Learn Grant Proposal Writing Skills in Free Online Workshop

Ecstatic man in the middle of whirlwind of cashWant to hone your grant writing skills? Would you like to know how to get funders to sit up and take notice of your proposals?

Whether you’re a beginner or whether you’ve written a few grants but want to improve, Grant Writing for Every Occasion is a free online workshop just for you! This two-day event will be held on May 4-5, 2022. It’s brought to you by the Wyoming State Historical Records Advisory Board and the Wyoming State Library (WSL).

Grant writing is no secret – it’s a learned skill. This workshop will help you master the logic and preparation needed for success. Learn tips, tricks, and pitfalls of grant writing, plus where to find help. We’ll discuss the elements of a proposal and how to develop, prepare, and present a compelling case.

UPDATE: We now have a full agenda and links to register on Zoom! Learn more and register here. (The pre-registration form is now closed.)

Can’t attend live? Sessions will be recorded, so please register and you’ll be notified when the recordings are available.

Five of six sessions will be presented by Susan Mark, Outreach Librarian at the Wyoming State Library. Susan is one of two coordinators for the WSL’s federal Library Services and Technology Act grants from the Institute of Museum and Library Services. She’s written grants successfully for nonprofits and state government agencies, managed grant contracts, served on grant review committees, and conducted grant writing workshops.

The final session will be with Dan Stokes, Director for State Programs at the National Historical Publications and Records Commission. His specializations include state and local government records, Native American records and projects, architectural records, and consultant grants.

Questions about Grant Writing for Every Occasion may be directed to Susan Mark at or (307) 777-5915.

This workshop is supported in part by an award from the Wyoming State Historical Records Advisory Board (WY SHRAB), through funding from the National Historical Publications and Records Commission (NHPRC), National Archives and Records Administration. The WY SHRAB program is administered by the Wyoming State Archives, which is part of the Department of State Parks and Cultural Resources.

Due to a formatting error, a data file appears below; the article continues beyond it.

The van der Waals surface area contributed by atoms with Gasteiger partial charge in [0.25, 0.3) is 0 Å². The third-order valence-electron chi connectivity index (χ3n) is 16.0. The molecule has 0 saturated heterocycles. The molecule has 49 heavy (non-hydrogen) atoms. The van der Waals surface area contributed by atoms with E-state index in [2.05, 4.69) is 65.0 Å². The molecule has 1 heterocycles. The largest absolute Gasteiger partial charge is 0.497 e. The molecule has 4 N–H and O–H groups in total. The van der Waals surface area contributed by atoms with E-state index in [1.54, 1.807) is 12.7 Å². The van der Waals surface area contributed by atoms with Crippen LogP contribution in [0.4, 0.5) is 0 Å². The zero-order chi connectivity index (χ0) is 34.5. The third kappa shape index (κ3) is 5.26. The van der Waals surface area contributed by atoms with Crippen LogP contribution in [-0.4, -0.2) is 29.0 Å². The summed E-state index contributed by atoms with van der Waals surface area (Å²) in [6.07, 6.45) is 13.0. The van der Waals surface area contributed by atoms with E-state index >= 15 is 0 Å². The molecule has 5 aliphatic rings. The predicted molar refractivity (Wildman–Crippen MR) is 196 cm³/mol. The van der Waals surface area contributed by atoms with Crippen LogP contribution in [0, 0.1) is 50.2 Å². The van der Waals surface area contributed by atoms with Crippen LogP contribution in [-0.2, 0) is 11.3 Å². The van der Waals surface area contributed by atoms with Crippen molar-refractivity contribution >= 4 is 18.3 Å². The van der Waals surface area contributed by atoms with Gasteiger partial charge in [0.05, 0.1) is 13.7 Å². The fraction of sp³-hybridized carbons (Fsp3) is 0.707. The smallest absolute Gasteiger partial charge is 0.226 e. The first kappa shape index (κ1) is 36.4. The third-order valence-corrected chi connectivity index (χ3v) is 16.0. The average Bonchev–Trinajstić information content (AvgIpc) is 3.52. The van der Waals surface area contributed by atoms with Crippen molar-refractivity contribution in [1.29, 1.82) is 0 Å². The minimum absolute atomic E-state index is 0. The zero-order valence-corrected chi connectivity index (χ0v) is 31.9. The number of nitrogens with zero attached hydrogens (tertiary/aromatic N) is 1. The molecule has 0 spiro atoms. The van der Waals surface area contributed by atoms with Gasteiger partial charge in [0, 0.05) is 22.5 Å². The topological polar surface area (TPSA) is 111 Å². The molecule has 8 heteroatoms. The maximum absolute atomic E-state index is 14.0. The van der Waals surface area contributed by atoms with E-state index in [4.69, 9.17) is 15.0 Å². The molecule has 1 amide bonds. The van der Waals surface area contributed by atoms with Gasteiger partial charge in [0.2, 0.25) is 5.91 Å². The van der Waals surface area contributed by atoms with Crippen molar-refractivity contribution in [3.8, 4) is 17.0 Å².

Free Webinar Series on Developing and Sustaining Makerspaces

Graphic repeats information found in text.Want to build a creative maker program at your library? Are limited staff, space or budget preventing you from creating a makerspace in your library? Did your maker programming pause due to the pandemic, and you are not sure how to get it up and running again?

An upcoming  webinar series, Developing and Sustaining a Community-Centered Makerspace, will showcase steps to build and sustain a maker program in any library. It will introduce an ongoing process that incorporates, shares, and values insights of the community. The series is based on the Makers in the Library Toolkit, a practical guide created over three years in collaboration with a group of diverse libraries throughout California.

Learn more and sign up. The series will take place on Wednesdays at 1:00 p.m. MDT from April 26-May 4.

Each session will focus on various steps of the design process while highlighting a collection of practical, adaptable tools that promote a balanced and inclusionary process not only for creating makerspaces but also conducting evaluation across diverse settings. This workshop will be presented by the co-authors of the Makers in the Library Toolkit along with special guests from libraries around the country, including rural, urban and suburban settings.

This free series is made possible by the IMLS funded project The New Face of Library Makerspaces. The Association for Rural and Small Libraries (ARSL) is a partner in this project, which is working to include small and rural libraries in the leadership of library makerspaces across the country.